Dog Care


Course CodeBAG105
Fee CodeS1
Duration (approx)100 hours
QualificationStatement of Attainment
  

Learn how to care for the practical daily needs of a dog!

Have an interest in learning more about your pet dogs? Or want to get started in the dog care industry?

Learn how to provide effective care for those needs either as a dog owner or a professional working in the industry. Understand the different goods and services within the canine industry.

This is a solid introductory course which covers a wide range of dog care topics.

Learn about the following areas of canine care:

  

  • Dog breeding 
  • Behaviour and training
  • Nutrition and feeding
  • Health care
  • Exercise
  • Canine anatomy and physiology


 

Lesson Structure

There are 9 lessons in this course:

  1. Introduction to Dog Care
    • What Dogs Need
    • Food
    • Water
    • Physical and Psychological Environment
    • Exercise
    • Hygiene
    • Importance of Routine
    • Potential Problems and Owner Error
    • Uncertainty of pack position
    • Neglect
    • Escape
    • Attacking other people and animals
    • Physical damage
    • Illness
    • Which Breed is best
    • Choosing a puppy or adult dog
    • Outside living or inside pet
    • Restricting and confining a pet
    • Dealing with holidays
    • Training dogs
    • Socialising with other animals
    • Scope of Dog care industry
  2. Canine Biology
    • Anatomy
    • Mouth
    • Teeth
    • Ears
    • Eyes
    • Skeletal system
    • Digestive system
    • Normal physiological values
    • Circulation
    • Respiratory rates
    • Thermoregulation
  3. Dog Health Part 1
    • Introduction to nutrition and feeding
    • Nutritional Components
    • Carbohydrates
    • ProteinsFats
    • Minerals
    • Vitamins
    • Water
    • Changing requirements through different life stages
    • Growth period
    • Working and high performance period
    • Pregnancy and lactation period
    • Geriatric period
    • Feeding patterns -time controlled or free choice
    • Feed products
    • Commercial foods
    • Medicinal/veterinary foods
    • Home cooked Foods
    • Snacks and treats
    • Foods to avoid
    • Common nutritional disorders
    • Allergies
    • Poisoning
    • Preventative health
    • Diet supplements
    • Immunisation
    • Worms, tick and flea prevention
    • Exercise
    • Dental care
    • Skin and Nail Care
    • Basic First Aid Equipment
    • Assessing the Situation in an Emergency
    • What to do... (in accidents or at specific times)
    • Basic Resuscitation and CPR
  4. Dog Health Part 2 -Illnesses and Treatments
    • Introduction
    • Haemobartonellosis
    • Babesiosis
    • Von Willebrand’s Disease
    • Aortic Stenosis
    • Heart Failure
    • Heart Murmurs and Arrhythmias
    • Hypertension (High Blood Pressure)
    • Heartworm
    • Vomiting
    • Diarrhoea
    • Giardia
    • Intestinal Worms
    • Enteritis
    • Inflammatory Bowel Disease (IBD)
    • Diabetes Mellitus
    • Cushing’s Disease (Hyperadrenocorticism)
    • Hypothyroidism
    • Postpartum Hypocalcaemia (Eclampsia)
    • Conjunctivitis
    • Glaucoma
    • Cataracts
    • Ear mites
    • Deafness
    • Anaphylactic Shock
    • Lupus
    • Hip Dysplasia
    • Osteoarthritis
    • Epilepsy
    • Canine Degenerative Myelopathy (CDM)
    • Canine Distemper
    • Infectious Canine Tracheobronchitis (Kennel Cough)
    • Asthma
    • Mange
    • Ringworm
  5. Dog Breeds
    • Gundogs, Hounds, Pastoral, Terriers, Toy, Utility, Working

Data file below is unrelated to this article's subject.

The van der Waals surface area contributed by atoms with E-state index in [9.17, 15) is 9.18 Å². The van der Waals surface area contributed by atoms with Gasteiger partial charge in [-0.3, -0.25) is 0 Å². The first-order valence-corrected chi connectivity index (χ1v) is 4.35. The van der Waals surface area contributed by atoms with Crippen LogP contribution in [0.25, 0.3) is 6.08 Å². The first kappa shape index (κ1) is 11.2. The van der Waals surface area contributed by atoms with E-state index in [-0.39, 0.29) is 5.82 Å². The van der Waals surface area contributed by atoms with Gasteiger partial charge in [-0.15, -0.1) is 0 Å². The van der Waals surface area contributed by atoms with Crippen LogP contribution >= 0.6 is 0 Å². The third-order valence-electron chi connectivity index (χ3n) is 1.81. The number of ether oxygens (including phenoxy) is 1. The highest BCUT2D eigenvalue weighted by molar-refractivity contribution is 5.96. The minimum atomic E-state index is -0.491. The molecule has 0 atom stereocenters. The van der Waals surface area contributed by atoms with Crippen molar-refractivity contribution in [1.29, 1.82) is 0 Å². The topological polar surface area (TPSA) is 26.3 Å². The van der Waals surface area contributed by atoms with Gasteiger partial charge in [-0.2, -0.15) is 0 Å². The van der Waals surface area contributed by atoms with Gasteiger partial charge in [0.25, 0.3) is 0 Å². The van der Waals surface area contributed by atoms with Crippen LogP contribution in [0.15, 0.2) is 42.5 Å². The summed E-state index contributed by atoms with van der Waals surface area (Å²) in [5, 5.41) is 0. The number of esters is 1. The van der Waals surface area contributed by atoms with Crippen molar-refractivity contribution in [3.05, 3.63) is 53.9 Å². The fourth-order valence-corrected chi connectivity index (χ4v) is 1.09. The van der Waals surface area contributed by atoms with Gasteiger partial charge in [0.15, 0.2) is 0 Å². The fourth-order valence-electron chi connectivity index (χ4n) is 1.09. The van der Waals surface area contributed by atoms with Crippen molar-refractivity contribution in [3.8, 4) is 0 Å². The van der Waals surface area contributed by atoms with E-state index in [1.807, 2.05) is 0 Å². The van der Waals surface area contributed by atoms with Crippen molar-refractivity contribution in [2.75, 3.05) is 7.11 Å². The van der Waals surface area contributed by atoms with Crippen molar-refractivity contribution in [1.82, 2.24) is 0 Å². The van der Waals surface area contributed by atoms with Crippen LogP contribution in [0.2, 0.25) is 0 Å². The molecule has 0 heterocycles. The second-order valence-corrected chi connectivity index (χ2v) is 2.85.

• English Setter
    • Irish Setter
    • German Pointer
    • Golden Retriever
    • Labrador Retriever
    • Cocker Spaniel
    • Hungarian Vizsla
    • Beagle
    • Dachshund
    • Greyhound
    • Irish Wolfhound
    • Bassett Hound
    • Bassett Hound
    • Australian Cattle dog
    • Border Collie
    • German Shepherd
    • Old English Sheep Dog
    • Corgi
    • Staffordshire Bull Terrier
    • West Highland Terrier
    • Parson (Jack) Russell Terrier
    • Australian terrier
    • Scottish terrier
    • Chihuahua
    • Bichon Frisé
    • Cavalier King Charles Spaniel
    • Pomeranian
    • Pug
    • Dalmatian
    • Poodle
    • Schnauzer
    • Shih Tzu
    • Alaskan Malumute
    • Great Dane
    • Mastiff
    • Newfoundland
    • St Bernard
  6. Breeding
    • Introduction
    • Female Reproductive System
    • Male Reproductive System
    • Sexual Behaviour
    • Mating Interaction
    • The Management of Reproduction
    • Desexing/Neutering/Spaying/Castrating
    • Pregnancy and birth
    • Parturition (Labour)
    • Suckling
    • Weaning
    • Factors Influencing Puppy Size
    • Puppy Development
    • The breeding industry
    • ‘Back-yard’ Breeders & Breeding for fun
    • Illegal Commercial Puppy Breeding Enterprises (Puppy Mills)
    • Breeding for Profit
    • Legislation and Licensing
  7. Dog Behaviour and Training
    • Understanding dog behaviour
    • The Importance of Training
    • Practical training techniques
    • Technique for Recall
    • Technique for Sit (in front)
    • Technique for Sit (at the side)
    • Technique for Stand (Beside)
    • Technique for Stand (Beside)
    • Technique for Leave
    • Technique for Down/Lay
    • Technique for Stay (beside)
    • Technique for Heeling
    • Behaviour Problems Present Opportunities for Business
    • Attributes of Successful Dog Trainers
    • Practical for Business Start-up
  8. Grooming
    • The Importance of Grooming
    • Grooming tools and equipment
    • What to groom, why and how
    • Skin
    • Bathing
    • Coat (hair)
    • Brushing:
    • Claws (nails)
    • Teeth
    • Teeth brushing
    • Ears
    • Professional grooming
    • Long haired dog breeds
    • Short hair breeds
    • Other breeds
    • Styles and clips
  9. Other Dog Services
    • Health and related services
    • Training and related services
    • Day care and long term stay services
    • Assistance dog services
    • Professional dog handling
    • Retail related services

Each lesson culminates in an assignment which is submitted to the school, marked by the school's tutors and returned to you with any relevant suggestions, comments, and if necessary, extra reading.

Aims

  • Determine the typical daily needs of a dog, both physical and psychological. Discuss the nature and scope of services available to dog owners.
  • Describe the internal and external anatomy of a dog. Explain the standard physiology of a dog.